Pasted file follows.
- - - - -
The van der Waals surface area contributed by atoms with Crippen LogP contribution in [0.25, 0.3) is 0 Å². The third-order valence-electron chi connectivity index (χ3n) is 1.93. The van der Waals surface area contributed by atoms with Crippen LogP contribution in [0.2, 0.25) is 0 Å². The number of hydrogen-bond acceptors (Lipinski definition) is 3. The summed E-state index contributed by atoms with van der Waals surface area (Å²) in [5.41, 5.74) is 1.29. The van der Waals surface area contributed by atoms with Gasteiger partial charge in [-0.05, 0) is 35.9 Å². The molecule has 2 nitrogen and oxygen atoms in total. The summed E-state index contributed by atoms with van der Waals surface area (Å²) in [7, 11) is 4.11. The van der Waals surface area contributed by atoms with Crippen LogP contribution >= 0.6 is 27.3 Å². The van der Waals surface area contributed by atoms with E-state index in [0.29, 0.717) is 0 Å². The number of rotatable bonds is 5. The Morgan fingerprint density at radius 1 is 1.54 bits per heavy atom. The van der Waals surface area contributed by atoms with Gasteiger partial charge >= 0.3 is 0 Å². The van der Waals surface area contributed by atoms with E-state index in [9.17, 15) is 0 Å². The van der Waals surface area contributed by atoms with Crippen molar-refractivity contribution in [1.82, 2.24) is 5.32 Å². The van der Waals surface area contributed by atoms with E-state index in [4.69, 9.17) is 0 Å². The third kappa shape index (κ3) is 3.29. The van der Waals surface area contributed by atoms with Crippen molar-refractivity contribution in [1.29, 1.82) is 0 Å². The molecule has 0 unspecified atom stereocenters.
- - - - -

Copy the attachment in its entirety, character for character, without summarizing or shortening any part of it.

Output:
The van der Waals surface area contributed by atoms with Crippen LogP contribution in [0.25, 0.3) is 0 Å². The third-order valence-electron chi connectivity index (χ3n) is 1.93. The van der Waals surface area contributed by atoms with Crippen LogP contribution in [0.2, 0.25) is 0 Å². The number of hydrogen-bond acceptors (Lipinski definition) is 3. The summed E-state index contributed by atoms with van der Waals surface area (Å²) in [5.41, 5.74) is 1.29. The van der Waals surface area contributed by atoms with Gasteiger partial charge in [-0.05, 0) is 35.9 Å². The molecule has 2 nitrogen and oxygen atoms in total. The summed E-state index contributed by atoms with van der Waals surface area (Å²) in [7, 11) is 4.11. The van der Waals surface area contributed by atoms with Crippen LogP contribution >= 0.6 is 27.3 Å². The van der Waals surface area contributed by atoms with E-state index in [0.29, 0.717) is 0 Å². The number of rotatable bonds is 5. The Morgan fingerprint density at radius 1 is 1.54 bits per heavy atom. The van der Waals surface area contributed by atoms with Gasteiger partial charge >= 0.3 is 0 Å². The van der Waals surface area contributed by atoms with E-state index in [9.17, 15) is 0 Å². The van der Waals surface area contributed by atoms with Crippen molar-refractivity contribution in [1.82, 2.24) is 5.32 Å². The van der Waals surface area contributed by atoms with E-state index in [4.69, 9.17) is 0 Å². The third kappa shape index (κ3) is 3.29. The van der Waals surface area contributed by atoms with Crippen molar-refractivity contribution in [1.29, 1.82) is 0 Å². The molecule has 0 unspecified atom stereocenters.